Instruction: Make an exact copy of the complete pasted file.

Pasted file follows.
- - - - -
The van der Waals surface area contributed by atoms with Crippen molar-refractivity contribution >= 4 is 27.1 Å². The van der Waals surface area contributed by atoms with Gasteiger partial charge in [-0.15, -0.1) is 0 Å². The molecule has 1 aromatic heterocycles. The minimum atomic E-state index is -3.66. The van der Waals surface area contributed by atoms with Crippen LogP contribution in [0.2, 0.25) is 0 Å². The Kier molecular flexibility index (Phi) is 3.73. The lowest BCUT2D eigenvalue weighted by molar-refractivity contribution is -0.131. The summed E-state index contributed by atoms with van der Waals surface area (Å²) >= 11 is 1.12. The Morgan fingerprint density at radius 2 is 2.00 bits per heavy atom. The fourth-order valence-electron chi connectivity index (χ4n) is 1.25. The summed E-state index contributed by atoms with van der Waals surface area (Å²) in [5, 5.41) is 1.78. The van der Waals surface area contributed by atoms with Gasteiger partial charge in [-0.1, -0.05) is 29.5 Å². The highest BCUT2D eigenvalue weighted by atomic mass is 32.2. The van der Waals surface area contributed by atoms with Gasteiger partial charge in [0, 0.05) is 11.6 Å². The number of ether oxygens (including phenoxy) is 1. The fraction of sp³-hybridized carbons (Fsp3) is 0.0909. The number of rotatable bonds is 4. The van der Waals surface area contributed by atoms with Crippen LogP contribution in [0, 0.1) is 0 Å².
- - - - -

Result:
The van der Waals surface area contributed by atoms with Crippen molar-refractivity contribution >= 4 is 27.1 Å². The van der Waals surface area contributed by atoms with Gasteiger partial charge in [-0.15, -0.1) is 0 Å². The molecule has 1 aromatic heterocycles. The minimum atomic E-state index is -3.66. The van der Waals surface area contributed by atoms with Crippen LogP contribution in [0.2, 0.25) is 0 Å². The Kier molecular flexibility index (Phi) is 3.73. The lowest BCUT2D eigenvalue weighted by molar-refractivity contribution is -0.131. The summed E-state index contributed by atoms with van der Waals surface area (Å²) >= 11 is 1.12. The Morgan fingerprint density at radius 2 is 2.00 bits per heavy atom. The fourth-order valence-electron chi connectivity index (χ4n) is 1.25. The summed E-state index contributed by atoms with van der Waals surface area (Å²) in [5, 5.41) is 1.78. The van der Waals surface area contributed by atoms with Gasteiger partial charge in [-0.1, -0.05) is 29.5 Å². The highest BCUT2D eigenvalue weighted by atomic mass is 32.2. The van der Waals surface area contributed by atoms with Gasteiger partial charge in [0, 0.05) is 11.6 Å². The number of ether oxygens (including phenoxy) is 1. The fraction of sp³-hybridized carbons (Fsp3) is 0.0909. The number of rotatable bonds is 4. The van der Waals surface area contributed by atoms with Crippen LogP contribution in [0, 0.1) is 0 Å².